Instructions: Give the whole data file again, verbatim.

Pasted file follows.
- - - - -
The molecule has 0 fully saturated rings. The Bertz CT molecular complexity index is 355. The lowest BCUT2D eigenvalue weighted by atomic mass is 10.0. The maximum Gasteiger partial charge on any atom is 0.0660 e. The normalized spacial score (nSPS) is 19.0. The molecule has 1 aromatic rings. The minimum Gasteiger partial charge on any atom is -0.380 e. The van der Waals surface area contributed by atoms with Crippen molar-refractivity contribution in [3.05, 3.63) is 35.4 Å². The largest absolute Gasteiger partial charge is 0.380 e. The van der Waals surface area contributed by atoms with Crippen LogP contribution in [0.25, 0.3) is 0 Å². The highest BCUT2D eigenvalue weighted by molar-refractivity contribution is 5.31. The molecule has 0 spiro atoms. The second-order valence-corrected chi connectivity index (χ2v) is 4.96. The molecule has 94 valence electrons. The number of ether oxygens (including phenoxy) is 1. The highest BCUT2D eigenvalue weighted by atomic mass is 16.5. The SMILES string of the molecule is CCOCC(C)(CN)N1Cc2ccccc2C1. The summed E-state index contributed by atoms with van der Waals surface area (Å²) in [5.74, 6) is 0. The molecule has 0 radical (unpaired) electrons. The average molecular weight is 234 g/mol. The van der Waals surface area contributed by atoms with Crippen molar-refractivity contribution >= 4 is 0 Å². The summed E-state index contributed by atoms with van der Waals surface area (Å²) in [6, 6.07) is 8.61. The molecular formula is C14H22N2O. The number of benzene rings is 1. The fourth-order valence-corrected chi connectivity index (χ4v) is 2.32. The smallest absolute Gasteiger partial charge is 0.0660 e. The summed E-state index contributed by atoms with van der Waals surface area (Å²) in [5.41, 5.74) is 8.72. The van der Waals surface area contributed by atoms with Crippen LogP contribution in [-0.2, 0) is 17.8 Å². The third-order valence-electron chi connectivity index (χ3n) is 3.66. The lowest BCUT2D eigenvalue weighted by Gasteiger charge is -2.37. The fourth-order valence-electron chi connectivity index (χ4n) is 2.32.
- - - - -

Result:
The molecule has 0 fully saturated rings. The Bertz CT molecular complexity index is 355. The lowest BCUT2D eigenvalue weighted by atomic mass is 10.0. The maximum Gasteiger partial charge on any atom is 0.0660 e. The normalized spacial score (nSPS) is 19.0. The molecule has 1 aromatic rings. The minimum Gasteiger partial charge on any atom is -0.380 e. The van der Waals surface area contributed by atoms with Crippen molar-refractivity contribution in [3.05, 3.63) is 35.4 Å². The largest absolute Gasteiger partial charge is 0.380 e. The van der Waals surface area contributed by atoms with Crippen LogP contribution in [0.25, 0.3) is 0 Å². The highest BCUT2D eigenvalue weighted by molar-refractivity contribution is 5.31. The molecule has 0 spiro atoms. The second-order valence-corrected chi connectivity index (χ2v) is 4.96. The molecule has 94 valence electrons. The number of ether oxygens (including phenoxy) is 1. The highest BCUT2D eigenvalue weighted by atomic mass is 16.5. The SMILES string of the molecule is CCOCC(C)(CN)N1Cc2ccccc2C1. The summed E-state index contributed by atoms with van der Waals surface area (Å²) in [5.74, 6) is 0. The molecule has 0 radical (unpaired) electrons. The average molecular weight is 234 g/mol. The van der Waals surface area contributed by atoms with Crippen molar-refractivity contribution >= 4 is 0 Å². The summed E-state index contributed by atoms with van der Waals surface area (Å²) in [6, 6.07) is 8.61. The molecular formula is C14H22N2O. The number of benzene rings is 1. The fourth-order valence-corrected chi connectivity index (χ4v) is 2.32. The smallest absolute Gasteiger partial charge is 0.0660 e. The summed E-state index contributed by atoms with van der Waals surface area (Å²) in [5.41, 5.74) is 8.72. The van der Waals surface area contributed by atoms with Crippen LogP contribution in [-0.2, 0) is 17.8 Å². The third-order valence-electron chi connectivity index (χ3n) is 3.66. The lowest BCUT2D eigenvalue weighted by Gasteiger charge is -2.37. The fourth-order valence-electron chi connectivity index (χ4n) is 2.32.